Thanks to everyone who stopped by in 2018, whether it was to mention a sighting or just to have a look around.
And, best wishes for 2019!
I first met Count von Faber-Castell in December of 2012, as part of a visit to Stein that Faber-Castell had generously arranged. During the second evening about 10 of us or so were gathered in a fine Nürnberg restaurant, not far from the town center, upstairs and in a private room. The long dining table took up most of the space, laid out as you might expect—name cards and all. I found that my card was placed right next to the Count’s, alerting my jet-lagged mind that I at least ought to have a suitable icebreaker in reserve for the moment we’d be introduced.
A few minutes later he entered the room, a head taller than everyone, then began circulating around the table giving friends, co-workers, and us strangers each equal amounts of his time and a warm greeting. We were still standing having just arrived ourselves, and the room hummed with low chatter as he made his way to his seat.
Then, standing next to me and smiling we began to shake hands. But before I could say anything, he drew in closely to speak to me privately. Delivered in his urbane Franconian accent, his first words to me were: “So. You must be the Blackwing freak, yes?”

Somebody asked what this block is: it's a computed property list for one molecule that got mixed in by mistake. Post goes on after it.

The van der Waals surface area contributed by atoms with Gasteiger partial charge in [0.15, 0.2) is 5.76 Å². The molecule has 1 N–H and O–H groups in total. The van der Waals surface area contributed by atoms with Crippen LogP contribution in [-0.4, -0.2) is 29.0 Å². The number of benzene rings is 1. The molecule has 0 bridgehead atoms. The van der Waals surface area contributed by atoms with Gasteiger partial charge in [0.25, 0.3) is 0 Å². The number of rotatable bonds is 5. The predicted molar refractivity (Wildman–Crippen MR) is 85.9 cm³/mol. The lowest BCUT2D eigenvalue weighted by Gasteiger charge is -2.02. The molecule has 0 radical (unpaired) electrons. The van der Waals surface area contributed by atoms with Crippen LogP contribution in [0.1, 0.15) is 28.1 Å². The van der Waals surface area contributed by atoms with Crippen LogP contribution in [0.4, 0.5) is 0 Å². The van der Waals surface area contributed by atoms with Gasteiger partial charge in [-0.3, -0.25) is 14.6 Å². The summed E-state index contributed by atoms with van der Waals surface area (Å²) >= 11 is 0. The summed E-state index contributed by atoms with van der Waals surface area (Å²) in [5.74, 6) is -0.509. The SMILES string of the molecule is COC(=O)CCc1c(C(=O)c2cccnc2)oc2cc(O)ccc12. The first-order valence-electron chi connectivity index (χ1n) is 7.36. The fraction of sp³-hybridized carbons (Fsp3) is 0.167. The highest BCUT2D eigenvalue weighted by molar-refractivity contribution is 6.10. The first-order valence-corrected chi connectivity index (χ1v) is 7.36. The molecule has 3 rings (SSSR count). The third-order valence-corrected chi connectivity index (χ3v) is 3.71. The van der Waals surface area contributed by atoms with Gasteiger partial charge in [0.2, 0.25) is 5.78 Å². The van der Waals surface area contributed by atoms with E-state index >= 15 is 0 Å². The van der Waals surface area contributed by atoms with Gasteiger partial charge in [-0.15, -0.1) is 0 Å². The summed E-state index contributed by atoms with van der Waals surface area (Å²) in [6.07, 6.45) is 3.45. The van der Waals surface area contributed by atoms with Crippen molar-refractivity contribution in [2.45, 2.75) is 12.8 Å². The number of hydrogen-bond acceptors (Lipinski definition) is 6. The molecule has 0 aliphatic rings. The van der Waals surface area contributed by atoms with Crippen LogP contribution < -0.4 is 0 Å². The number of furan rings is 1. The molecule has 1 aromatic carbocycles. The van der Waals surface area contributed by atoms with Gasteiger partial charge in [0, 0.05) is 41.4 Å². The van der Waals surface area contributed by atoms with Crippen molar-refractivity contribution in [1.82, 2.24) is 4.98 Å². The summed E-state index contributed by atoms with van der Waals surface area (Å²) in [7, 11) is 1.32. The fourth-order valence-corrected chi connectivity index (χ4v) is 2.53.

Turns out, I didn’t need an icebreaker after all.
Count von Faber-Castell examines some
vintage Eberhard Faber Blackwing pencils.
Extenders are a handy way of getting down to the last inch of an Eberhard Faber Blackwing 602. But depending on the design, they can make sharpening the pencil a bit tedious. The Tsunago sharpener allows you to mate pencils stubs, which is nearly like getting a brand new pencil altogether.
The sharpener has three holes: one bores-out the center, one whittles-down the point, and the last cleans the edges:
Step One: Remove the clamp ferrule and trim the pencil at its full diameter. Put that end into the sharpener:
It creates a hollowed-out center, but it may take a little practice getting it aligned properly.
Step Two: Place the point of the other stub into the second hole of the sharpener. It will be whittled-down to match the diameter of the hollowed center:
Step Three: Join the two pieces together.
The manufacturer recommends adding some wood glue, which isn’t a bad idea. But the ends are rather snug even without it:
You’re not limited by having to use two ends of the same kind of pencil. For example you could make a Van Dykewing, or even a Microtomiwing if you’d like, so long as the diameters of the two stubs (or however many as you’d like) are similar.
Another example of an “early” Eberhard Faber Blackwing with an arrow cut from the ferrule, a reminder that the eraser is adjustable and can be pulled out. There is also a gold version with a painted black band.
One wonders how many ferrules were made during each production run, and to what extent design decisions were driven by cost (there were at least a dozen or more variations). To that end, how much did the cut-out arrow add to production time and expense?
©2007 Walt Disney Studios
From the documentary The Pixar Story, two of Disney’s famed “Nine Old Men” (L-R: Ollie Johnston and Frank Thomas) discuss the golden age of hand-drawn animation. The pencil on the table just to the right of center looks to be a Blackwing 602:
©2007 Walt Disney Studios